Leaving the Cave: Evolutionary Naturalism in Social-Scientific Thought

By Pat Duffy Hutcheon | Go to book overview

Eight
Herbert Spencer Setting the Stage for a Unified Study of Humanity

Hail to the steadfast soul,
Who, unflinching and keen,
Wrought to erase from its depth
Mist and illusion and fear!
Hail to the spirit who dared
Trust...[his] own thoughts, before yet
Echoed them back by the crowd.

-- Matthew Arnold,
"Haworth Churchyard"

B y the time Darwin began publishing his findings, acceptance of the fact of evolution was widespread among the "Renaissance thinkers" of the period. Most of these, however, were Lamarckian in terms of their understanding of the process. They were convinced that characteristics acquired through experience by one generation are inherited by the next, in the shape of either more complex mental "forms" or some kind of race memory. Darwin's younger cousin Herbert Spencer was just such a thinker. His detailed grasp of information from every field of scholarship was equalled only by his zeal and profound wisdom and his ability to integrate facts into comprehensive and presumably universal bodies of knowledge. Spencer devoted his life to this task, as had Democritus, Aristotle and Avicenna so long before. He produced ten massive volumes, rich in anthropological and historical detail and elaborate deductions. These constitute a magnificent organization of all available knowledge concerning organic and psycho-social life, along with an attempt to identify the laws shaping that life. But they were tragic as well, for Spencer's remarkable synthesis was fatally flawed at its very core. He had founded it all on a premise which his cousin's discovery had already rendered obsolete: a Lamarckian belief that hereditary "form" in the species is directly affected by the "functioning" of individuals.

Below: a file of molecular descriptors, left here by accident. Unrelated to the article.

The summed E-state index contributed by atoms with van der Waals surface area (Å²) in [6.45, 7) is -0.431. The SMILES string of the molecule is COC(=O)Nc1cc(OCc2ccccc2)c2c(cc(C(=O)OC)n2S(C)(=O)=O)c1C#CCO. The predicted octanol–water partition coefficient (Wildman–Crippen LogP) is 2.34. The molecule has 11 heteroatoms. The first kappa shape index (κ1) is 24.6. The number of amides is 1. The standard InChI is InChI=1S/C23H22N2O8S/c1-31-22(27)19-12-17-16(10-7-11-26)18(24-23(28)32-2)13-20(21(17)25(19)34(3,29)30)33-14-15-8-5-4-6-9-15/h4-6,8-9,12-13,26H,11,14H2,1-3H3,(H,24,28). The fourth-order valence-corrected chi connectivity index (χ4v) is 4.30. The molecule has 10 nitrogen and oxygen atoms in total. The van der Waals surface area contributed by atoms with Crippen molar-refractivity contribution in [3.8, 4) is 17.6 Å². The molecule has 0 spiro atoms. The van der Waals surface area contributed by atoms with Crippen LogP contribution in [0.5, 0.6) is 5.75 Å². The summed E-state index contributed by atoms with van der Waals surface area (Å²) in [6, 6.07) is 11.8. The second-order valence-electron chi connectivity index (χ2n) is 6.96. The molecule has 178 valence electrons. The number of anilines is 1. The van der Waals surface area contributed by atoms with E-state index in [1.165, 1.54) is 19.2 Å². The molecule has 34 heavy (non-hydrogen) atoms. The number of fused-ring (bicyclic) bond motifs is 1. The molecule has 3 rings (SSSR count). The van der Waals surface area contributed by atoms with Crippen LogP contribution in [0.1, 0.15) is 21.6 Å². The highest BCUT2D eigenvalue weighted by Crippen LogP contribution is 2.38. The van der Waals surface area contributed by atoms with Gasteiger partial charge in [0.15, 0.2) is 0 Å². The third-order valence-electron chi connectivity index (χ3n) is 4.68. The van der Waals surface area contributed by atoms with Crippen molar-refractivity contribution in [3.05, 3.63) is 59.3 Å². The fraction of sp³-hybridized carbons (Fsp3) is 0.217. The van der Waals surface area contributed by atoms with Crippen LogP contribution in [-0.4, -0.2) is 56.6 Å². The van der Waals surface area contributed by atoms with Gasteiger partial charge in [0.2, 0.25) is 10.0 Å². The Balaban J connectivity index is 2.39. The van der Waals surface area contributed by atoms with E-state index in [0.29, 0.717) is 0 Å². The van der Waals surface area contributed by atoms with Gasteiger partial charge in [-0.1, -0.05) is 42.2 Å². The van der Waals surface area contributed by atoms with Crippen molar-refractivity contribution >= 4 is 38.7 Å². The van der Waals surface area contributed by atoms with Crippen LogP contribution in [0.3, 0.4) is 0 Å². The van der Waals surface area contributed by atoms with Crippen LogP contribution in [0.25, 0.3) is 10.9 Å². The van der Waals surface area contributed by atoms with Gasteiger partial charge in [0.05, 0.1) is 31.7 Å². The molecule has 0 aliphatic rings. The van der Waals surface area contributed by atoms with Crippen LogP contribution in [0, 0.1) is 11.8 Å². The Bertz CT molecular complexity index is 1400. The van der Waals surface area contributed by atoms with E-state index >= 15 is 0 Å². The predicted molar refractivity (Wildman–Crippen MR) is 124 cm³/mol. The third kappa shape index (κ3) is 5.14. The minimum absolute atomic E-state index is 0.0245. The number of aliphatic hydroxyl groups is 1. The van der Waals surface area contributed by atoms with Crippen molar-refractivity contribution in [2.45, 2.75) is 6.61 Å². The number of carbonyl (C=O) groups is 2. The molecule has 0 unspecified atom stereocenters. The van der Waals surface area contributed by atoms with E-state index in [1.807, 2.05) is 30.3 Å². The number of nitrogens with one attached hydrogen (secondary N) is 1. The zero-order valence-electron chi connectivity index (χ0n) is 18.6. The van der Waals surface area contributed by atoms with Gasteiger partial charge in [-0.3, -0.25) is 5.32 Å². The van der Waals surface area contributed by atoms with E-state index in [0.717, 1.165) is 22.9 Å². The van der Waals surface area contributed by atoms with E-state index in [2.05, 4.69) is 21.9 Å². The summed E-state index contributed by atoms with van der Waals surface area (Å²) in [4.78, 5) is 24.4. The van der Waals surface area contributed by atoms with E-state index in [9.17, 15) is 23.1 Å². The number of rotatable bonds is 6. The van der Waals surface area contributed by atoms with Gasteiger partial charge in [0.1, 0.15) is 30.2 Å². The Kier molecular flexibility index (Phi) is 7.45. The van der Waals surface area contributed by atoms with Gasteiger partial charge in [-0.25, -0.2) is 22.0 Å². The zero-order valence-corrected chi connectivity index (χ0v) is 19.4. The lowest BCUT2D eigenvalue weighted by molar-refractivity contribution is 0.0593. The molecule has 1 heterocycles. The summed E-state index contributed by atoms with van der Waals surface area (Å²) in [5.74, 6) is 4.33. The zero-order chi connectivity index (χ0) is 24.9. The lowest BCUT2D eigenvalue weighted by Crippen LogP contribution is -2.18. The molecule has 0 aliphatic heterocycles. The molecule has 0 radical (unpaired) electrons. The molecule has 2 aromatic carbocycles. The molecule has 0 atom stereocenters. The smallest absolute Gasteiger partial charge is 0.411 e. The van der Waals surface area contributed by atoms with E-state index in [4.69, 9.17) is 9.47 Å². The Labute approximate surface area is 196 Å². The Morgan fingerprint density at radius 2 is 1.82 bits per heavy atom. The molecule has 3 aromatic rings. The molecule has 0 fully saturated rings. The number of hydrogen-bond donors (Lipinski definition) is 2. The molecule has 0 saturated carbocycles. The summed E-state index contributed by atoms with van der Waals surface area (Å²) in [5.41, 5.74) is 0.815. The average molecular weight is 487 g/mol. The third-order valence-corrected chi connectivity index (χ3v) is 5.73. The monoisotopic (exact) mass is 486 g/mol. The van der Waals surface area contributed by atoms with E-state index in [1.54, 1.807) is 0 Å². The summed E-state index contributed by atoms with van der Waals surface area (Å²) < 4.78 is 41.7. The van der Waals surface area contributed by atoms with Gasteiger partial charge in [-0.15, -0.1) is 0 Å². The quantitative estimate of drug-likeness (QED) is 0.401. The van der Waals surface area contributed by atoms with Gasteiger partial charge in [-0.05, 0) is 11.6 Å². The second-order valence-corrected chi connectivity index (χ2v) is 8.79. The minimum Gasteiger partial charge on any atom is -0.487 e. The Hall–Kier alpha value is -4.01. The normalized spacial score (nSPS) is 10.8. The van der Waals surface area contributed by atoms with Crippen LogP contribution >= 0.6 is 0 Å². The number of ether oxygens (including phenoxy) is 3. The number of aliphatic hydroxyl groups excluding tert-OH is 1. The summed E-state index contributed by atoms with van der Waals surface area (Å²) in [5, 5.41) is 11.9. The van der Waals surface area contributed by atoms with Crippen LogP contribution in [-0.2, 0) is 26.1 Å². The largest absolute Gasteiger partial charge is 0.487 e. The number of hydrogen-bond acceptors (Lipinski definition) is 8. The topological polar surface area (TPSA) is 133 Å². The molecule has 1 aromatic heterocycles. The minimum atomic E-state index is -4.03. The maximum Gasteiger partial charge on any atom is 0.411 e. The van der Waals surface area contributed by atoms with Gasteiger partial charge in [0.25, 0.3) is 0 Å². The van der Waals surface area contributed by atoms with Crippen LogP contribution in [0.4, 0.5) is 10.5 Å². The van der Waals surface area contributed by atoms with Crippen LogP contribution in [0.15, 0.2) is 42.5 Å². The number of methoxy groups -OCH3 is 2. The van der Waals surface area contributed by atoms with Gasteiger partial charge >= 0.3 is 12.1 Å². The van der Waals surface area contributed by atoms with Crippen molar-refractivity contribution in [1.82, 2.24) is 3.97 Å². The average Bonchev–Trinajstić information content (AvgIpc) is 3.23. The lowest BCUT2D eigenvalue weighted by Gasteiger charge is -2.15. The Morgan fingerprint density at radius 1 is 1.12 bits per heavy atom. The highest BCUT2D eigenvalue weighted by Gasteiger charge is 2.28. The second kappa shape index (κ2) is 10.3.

References for this chapter are on p. 148.

-128-

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